As mentioned in the last article in Nothing to Blog About, not every idea is worth publishing. Not every blog post is publishable. Not every blog post should see the light of the public eye. And sometimes that type of blog post is stopping us from producing blog content.
I can’t tell you the many hours I’ve spent struggling over a blog post, determined it had value and needed to be published. I’d beat at it, thrash it, rip and tear it apart, only to decide it wasn’t ready, nor was I, to have this ever be published.
Has this happened to you? A blog post you want to publish sits in your drafts or stares at you from your blog screen screaming, “NO! NOT YET!”
Are you listening?
Not all ideas are good ones. We think they are at the time, but as we develop them, the spark in the idea melts away and we are left with a hollow sense of purpose. What happened?
We all start many things full of energy and enthusiasm, then figure out midway through that it’s just not right, expends too much energy, or it just runs out of steam. The passion is gone. It’s not as exciting as it once was. It’s boring.
When I review something I’ve written and get bored, I know my readers are going to get bored faster than I am. It’s time to spice this thing up, or let it sit and mellow until I can find a way to add some color or flavor to the recipe.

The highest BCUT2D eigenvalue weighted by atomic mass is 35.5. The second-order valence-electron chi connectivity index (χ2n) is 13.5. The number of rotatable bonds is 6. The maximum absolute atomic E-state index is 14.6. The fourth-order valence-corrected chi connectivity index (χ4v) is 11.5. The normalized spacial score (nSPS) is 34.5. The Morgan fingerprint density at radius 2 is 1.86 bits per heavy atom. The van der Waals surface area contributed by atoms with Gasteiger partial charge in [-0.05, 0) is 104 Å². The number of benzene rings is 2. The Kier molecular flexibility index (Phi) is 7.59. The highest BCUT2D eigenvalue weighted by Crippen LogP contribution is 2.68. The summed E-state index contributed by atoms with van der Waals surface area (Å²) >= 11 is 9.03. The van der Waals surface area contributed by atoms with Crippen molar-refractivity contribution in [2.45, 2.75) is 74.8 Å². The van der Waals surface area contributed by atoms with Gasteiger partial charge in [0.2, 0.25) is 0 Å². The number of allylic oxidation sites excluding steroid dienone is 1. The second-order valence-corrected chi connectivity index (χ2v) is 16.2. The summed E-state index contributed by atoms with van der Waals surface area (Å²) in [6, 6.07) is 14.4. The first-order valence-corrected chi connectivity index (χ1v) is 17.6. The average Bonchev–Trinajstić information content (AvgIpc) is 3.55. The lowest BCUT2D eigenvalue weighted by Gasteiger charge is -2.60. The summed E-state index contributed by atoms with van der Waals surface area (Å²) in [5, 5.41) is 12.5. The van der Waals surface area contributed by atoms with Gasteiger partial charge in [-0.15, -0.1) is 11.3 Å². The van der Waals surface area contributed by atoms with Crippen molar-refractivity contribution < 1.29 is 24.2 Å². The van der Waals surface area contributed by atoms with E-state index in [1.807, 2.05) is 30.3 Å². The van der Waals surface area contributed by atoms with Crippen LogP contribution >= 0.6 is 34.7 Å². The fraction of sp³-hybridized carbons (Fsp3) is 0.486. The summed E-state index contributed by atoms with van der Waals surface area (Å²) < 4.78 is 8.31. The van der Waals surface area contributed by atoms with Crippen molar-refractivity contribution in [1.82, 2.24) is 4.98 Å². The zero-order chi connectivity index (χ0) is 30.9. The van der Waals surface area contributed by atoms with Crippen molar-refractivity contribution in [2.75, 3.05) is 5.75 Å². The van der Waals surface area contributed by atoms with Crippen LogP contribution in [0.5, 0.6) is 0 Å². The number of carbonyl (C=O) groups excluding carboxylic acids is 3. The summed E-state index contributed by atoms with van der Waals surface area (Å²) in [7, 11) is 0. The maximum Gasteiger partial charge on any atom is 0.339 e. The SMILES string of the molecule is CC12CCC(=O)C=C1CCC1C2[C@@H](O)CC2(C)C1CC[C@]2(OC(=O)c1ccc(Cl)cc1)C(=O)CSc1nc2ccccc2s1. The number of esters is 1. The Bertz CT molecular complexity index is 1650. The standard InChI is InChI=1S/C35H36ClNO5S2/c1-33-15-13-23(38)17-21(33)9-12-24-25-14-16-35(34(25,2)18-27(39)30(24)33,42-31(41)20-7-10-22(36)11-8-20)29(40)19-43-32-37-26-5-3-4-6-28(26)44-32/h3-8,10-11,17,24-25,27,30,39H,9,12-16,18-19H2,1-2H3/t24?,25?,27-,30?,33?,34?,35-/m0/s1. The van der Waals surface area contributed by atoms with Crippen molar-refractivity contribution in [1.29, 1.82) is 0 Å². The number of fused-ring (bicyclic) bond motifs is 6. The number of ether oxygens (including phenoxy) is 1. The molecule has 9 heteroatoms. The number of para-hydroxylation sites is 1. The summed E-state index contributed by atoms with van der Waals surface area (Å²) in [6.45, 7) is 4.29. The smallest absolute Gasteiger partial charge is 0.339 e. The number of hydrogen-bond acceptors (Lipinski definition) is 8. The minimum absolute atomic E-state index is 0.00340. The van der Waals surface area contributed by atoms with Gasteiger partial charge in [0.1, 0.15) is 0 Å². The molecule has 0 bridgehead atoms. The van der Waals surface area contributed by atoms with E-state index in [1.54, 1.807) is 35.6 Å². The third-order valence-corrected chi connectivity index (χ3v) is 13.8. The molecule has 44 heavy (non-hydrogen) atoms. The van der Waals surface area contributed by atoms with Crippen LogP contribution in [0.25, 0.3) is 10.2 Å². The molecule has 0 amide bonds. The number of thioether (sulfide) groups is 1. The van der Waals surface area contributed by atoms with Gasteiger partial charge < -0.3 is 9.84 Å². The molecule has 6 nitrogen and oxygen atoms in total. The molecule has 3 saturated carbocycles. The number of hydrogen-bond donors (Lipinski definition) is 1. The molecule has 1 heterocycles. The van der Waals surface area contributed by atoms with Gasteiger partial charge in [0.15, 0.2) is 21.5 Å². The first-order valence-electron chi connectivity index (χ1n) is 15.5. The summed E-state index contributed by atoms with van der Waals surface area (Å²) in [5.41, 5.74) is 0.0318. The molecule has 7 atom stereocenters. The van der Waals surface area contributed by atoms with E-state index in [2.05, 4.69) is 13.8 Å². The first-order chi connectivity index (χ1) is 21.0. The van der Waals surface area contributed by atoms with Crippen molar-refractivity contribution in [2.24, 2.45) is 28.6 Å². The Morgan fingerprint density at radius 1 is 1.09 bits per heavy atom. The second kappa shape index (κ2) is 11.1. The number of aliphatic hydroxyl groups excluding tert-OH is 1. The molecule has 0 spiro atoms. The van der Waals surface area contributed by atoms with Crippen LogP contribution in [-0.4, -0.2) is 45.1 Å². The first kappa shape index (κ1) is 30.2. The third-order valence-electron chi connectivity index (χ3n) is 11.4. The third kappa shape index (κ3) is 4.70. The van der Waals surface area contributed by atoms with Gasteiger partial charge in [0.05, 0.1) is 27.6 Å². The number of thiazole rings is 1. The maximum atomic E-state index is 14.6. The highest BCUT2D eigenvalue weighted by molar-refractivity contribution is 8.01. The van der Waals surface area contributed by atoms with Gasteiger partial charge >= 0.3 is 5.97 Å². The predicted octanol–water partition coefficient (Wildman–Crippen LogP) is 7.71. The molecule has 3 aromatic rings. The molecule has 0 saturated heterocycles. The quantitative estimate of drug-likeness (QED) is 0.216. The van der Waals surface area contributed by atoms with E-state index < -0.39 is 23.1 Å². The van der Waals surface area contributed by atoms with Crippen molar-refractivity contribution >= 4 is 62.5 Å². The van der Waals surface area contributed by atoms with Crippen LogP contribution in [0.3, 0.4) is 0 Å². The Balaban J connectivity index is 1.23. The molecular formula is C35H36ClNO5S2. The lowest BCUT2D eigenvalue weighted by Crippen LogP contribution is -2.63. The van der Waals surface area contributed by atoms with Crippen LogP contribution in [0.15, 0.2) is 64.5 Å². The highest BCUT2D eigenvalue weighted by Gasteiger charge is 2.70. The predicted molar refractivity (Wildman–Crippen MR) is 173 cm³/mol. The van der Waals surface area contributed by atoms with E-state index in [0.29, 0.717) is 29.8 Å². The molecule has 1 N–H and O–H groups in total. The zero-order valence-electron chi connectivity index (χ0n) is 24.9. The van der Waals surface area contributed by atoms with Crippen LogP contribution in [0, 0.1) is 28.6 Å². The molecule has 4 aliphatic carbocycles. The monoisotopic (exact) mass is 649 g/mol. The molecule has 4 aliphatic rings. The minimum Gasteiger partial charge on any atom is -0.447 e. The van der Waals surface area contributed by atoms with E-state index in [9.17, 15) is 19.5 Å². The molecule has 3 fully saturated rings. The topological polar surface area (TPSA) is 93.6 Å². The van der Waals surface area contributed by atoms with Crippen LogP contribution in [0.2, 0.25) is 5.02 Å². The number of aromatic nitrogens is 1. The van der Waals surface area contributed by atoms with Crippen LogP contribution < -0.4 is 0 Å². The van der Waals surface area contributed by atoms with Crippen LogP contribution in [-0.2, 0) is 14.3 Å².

Other times, I’ll look at the article and think, “It’s not done.” It’s incomplete, missing something, or just lacking. Or I’ll realize it says too much. I don’t know how to cut it down, but there’s too many points and not enough clarity.
If you get an intuitive itching at your creative spirit that says don’t hit Publish, don’t. Trust it. Not every blog post must be published.
If you find yourself spending too much time and energy on a blog post without moving to out of the draft bin, stop. This post is not only sucking away valuable energy and passion, it is a black hole you might never pull away from. It is draining your energy from other more productive and entertaining writing and content generation projects, ideas that need that energy.
Keep it in draft or delete it. Either way, stop messing around with it. You can come back to it later, but walk away. Put your energy where it will do it’s best work.